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LACS report slammed by shooting groups

The League Against Cruel Sports has published 'Calculating Cruelty' which it claims is 'the most comprehensive and robust field study of ground predator control on Scotland's shooting estates'.

Scotland's grouse moors

A Scottish grouse moor

The publication of Calculating Cruelty by the League Against Cruel Sports (LACS) has been blasted by shooting groups, who criticise it for inaccuracy, misreporting and unsound science. The report was timed to coincide with the start of the grouse shooting season.

LACS claims that an “independent surveyor” was appointed to investigate traps and snares on Scottish shooting estates ‘to calculate the true extent of animal killing as a result of predator control to sustain the driven grouse shooting industry’. The data was then analysed by a “leading scientist” who drew the conclusion that “up to a quarter of a million animals are killed every year to maintain high numbers of grouse for sport shooting, with nearly half of these non target species.”

Misrepresenting science?

The Scottish Gamekeepers Association points out that the document is not peer reviewed and that the author, Professor Stephen Harris, has long been funded by animal rights groups and left his post at Bristol University after being called out by fellow academics for allegedly misrepresenting science.

However in an article published in the Telegraph online on 18 August 2018, the Professor defended himself, stating: “Allegations that I support animal rights groups, or any suggestion that I support, or have ever supported, the animal rights movement …. are false.” He continued. “I retired aged 67, having deferred my pension for two years. When I retired I left the university by mutual consent.”

The Scottish GWCT describes the figures obtained by LACS as questionable, as they are obtained from a limited sample. A spokesperson also points out that traps and snares are not just used for the benefit of grouse and other game but play a key part in conservation of species such as hares, curlew, black grouse and ring ouzel as well as waders and other ground nesting birds.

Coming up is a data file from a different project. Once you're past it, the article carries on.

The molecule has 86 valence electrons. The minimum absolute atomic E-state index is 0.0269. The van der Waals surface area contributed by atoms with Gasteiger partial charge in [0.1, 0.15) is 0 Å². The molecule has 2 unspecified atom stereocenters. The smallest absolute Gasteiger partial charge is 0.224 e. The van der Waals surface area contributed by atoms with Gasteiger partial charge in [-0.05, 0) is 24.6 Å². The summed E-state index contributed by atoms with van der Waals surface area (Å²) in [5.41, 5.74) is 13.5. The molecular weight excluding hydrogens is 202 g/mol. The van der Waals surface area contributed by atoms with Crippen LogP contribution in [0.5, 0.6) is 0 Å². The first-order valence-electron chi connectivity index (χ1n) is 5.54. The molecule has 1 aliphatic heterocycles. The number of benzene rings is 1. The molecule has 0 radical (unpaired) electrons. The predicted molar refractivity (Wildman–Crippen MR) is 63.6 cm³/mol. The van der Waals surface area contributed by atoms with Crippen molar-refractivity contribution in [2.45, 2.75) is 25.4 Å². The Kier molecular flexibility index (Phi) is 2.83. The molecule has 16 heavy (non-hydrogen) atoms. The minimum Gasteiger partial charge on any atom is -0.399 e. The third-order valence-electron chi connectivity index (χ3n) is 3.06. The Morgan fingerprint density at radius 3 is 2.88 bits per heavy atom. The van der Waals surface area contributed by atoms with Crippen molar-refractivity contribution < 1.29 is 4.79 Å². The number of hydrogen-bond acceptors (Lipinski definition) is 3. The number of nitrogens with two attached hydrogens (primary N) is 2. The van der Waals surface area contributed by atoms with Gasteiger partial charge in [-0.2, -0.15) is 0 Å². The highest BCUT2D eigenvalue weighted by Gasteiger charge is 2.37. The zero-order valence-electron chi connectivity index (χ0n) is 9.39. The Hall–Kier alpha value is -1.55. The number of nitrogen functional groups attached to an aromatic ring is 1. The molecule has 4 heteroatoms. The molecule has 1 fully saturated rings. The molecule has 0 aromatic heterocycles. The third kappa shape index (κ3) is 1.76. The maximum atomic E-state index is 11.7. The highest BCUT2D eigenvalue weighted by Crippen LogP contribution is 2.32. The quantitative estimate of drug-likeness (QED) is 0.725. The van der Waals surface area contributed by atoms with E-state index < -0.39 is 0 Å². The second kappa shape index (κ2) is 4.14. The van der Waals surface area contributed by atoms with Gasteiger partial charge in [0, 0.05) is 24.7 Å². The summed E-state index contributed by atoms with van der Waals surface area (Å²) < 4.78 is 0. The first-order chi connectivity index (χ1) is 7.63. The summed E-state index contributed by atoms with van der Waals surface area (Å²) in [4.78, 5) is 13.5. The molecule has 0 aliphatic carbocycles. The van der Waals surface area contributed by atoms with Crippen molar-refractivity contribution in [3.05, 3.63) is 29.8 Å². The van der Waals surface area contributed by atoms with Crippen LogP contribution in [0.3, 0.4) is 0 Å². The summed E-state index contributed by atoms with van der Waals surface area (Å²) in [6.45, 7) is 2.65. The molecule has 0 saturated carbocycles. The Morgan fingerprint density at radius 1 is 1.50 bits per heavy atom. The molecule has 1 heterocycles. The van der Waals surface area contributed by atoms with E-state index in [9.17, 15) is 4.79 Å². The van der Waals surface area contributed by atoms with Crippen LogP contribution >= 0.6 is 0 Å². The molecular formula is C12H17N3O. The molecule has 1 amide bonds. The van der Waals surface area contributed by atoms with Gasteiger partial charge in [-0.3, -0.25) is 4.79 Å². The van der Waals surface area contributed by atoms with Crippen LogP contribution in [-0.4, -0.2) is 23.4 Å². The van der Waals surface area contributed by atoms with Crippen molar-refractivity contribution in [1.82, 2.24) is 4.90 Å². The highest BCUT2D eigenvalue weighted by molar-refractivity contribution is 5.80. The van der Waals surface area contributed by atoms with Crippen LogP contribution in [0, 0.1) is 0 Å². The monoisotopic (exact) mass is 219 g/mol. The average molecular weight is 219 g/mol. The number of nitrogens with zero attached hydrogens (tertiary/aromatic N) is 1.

Robbie Marsland, Director of the League Against Cruel Sports, Scotland asserts that grouse shooting is “an industry which makes a woefully low contribution to the economy.” However Shooting UK spoke directly to Gareth Dockerty, BASC’s uplands officer who said: “Grouse shooting makes a vital contribution to the rural economy. £100 million and over 2,500 jobs are significant figures. However it is the indirect benefits that run even further. Tens of millions of people visit our uplands annually, and thousands of businesses utilise the landscape as a unique selling point. From production companies to international sports events to pubs, restaurants and hotels. ” 

grouse shooting benefits


Potential alternatives

Gareth continued: “Those opposed to shooting have little care for the uplands other than to see the sport restricted. A recent report by one animal rights organisation, who will remain nameless to avoid embarrassment, recently proposed wind turbines, forestry, horticulture and even housing developments as potential alternatives for our uplands.   

 “There is no other credible solution that is cost effective yet provides for rural economies, communities and wildlife.”